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Something for everyone; U.S. Agriculture Secretary hosts town hall in Lubbock

Something for everyone; U.S. Agriculture Secretary hosts town hall in Lubbock

The High Plains’ agriculture sector had a rare opportunity to talk directly with U.S. Agriculture Secretary Tom Vilsack today (Jun. 15) when he hosted a town hall meeting at the Museum of Texas Tech University in Lubbock. High on the agenda was a review of the new farm bill, specifically called the Federal Agriculture Reform and Risk Management Act of 2013.

Vilsack stressed that the highly-debated legislation was really a food, farm and jobs bill. “It’s important for the country to realize this bill has something for everyone,” he said. The bill, he said, addresses issues related to credit, conservation and creating a safety net for farmers.

Part of the morning meeting focused on crop insurance. “You can be the best farmer, you can do everything right, and in this business you can be perfect and end up with absolutely nothing,” Vilsack said. More than 200 attended the event.

“Having Secretary Vilsack at Texas Tech is an honor, especially when congress is trying to get a five-year farm bill passed,” said Michael Galyean, dean of Tech’s College of Agricultural Sciences and Natural Resources. Earlier this week the Senate passed a five-year, half-trillion-dollar farm bill that expands government subsidies for crop insurance, rice and peanuts, while making small cuts to food stamps.

The legislation, which costs almost $100 billion annually, would also eliminate subsidies that are paid to farmers whether they farm or not. All told, it would save about $2.4 billion a year on the farm and nutrition programs, including across-the-board cuts that took effect earlier this year. Currently the government pays for an average 62 percent of crop insurance premiums and also subsidizes the companies that sell the insurance.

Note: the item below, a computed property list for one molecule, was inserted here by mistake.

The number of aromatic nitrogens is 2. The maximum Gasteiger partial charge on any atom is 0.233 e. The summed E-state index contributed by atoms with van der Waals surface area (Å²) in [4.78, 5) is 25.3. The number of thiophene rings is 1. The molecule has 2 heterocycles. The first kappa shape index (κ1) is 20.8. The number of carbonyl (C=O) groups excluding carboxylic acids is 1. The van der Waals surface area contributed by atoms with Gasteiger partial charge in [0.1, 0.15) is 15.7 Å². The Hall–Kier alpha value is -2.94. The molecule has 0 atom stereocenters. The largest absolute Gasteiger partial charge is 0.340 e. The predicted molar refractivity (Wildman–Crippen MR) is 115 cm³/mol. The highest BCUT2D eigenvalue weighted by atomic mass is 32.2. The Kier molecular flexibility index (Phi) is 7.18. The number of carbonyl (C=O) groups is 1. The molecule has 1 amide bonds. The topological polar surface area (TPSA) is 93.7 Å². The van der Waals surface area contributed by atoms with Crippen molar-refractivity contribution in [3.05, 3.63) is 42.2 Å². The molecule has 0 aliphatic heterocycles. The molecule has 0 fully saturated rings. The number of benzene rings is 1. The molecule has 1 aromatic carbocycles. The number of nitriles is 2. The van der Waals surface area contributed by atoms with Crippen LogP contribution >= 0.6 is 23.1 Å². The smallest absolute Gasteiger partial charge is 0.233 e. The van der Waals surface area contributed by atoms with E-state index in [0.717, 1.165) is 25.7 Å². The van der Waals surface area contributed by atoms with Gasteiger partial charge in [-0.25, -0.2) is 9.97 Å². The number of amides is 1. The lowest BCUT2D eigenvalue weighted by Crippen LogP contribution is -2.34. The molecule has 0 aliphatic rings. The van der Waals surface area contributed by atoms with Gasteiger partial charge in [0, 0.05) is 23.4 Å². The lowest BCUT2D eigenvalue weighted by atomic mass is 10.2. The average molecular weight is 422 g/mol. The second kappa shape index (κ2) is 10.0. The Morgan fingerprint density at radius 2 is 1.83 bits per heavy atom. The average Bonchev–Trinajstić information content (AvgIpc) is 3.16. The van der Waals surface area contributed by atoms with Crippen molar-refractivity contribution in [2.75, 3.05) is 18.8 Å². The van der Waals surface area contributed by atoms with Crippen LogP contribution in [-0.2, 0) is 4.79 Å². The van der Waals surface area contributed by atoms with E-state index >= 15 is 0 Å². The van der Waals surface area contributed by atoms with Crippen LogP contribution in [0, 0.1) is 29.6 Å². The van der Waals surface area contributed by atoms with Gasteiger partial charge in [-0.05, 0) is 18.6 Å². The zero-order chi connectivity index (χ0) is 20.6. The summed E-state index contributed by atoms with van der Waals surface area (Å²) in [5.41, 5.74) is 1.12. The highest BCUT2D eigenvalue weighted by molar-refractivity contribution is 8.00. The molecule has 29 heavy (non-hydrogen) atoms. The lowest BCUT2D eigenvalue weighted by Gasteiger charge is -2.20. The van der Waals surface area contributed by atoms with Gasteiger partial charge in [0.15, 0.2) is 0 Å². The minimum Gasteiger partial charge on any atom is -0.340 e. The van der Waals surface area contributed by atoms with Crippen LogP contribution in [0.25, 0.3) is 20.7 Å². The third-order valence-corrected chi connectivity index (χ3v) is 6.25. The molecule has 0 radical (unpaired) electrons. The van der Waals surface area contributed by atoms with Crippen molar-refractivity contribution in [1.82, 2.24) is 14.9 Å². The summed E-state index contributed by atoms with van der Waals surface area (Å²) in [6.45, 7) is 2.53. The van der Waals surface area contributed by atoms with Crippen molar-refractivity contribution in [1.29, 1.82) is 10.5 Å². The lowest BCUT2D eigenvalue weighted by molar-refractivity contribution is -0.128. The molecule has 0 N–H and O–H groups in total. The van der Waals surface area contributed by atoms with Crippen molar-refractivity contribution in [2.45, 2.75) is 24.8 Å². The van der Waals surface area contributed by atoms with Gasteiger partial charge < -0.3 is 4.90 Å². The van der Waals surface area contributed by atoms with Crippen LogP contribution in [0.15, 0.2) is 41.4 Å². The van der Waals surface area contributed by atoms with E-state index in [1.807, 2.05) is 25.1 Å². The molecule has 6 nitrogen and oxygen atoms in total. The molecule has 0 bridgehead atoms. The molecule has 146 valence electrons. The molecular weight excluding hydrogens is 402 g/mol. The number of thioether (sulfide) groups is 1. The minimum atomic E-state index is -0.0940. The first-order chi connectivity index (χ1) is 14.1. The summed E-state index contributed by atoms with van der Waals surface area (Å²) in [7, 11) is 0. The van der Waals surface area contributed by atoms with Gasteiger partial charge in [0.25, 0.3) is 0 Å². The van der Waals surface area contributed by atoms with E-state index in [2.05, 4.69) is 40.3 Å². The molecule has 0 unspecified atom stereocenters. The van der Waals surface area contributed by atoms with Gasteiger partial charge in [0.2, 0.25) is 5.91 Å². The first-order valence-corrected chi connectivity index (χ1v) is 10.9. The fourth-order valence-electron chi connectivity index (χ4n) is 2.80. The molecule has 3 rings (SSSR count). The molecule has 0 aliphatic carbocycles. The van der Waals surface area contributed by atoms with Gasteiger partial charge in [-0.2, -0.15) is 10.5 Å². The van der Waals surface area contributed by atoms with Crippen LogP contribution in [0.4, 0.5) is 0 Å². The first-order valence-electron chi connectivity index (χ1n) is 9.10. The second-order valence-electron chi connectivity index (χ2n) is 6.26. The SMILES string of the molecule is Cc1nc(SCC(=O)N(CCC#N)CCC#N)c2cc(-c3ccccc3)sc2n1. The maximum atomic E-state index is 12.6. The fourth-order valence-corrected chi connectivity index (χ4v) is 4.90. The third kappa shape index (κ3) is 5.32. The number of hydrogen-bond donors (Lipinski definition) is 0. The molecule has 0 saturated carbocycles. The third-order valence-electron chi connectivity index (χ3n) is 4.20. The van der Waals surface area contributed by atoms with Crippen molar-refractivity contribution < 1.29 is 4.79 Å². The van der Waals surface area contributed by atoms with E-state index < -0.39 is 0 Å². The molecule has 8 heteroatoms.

The overall bill expands crop insurance for many crops and also creates a program to compensate farmers for smaller, or “shallow,” revenue losses before the paid insurance kicks in. Several industry experts have noted that the crop insurance expansion is likely to benefit Midwestern corn and soybean farmers, who use crop insurance more than other farmers. The bill would also boost subsidies for Southern rice and peanut farmers, lowering the threshold for those farms to receive government help.

Written by Norman Martin

CONTACT: Michael Galyean, Dean, College of Agricultural Sciences and Natural Resources, Texas Tech University at (806) 742-2808 or


Editor’s Note: The farm bill was not passed by the House since the posting of this story


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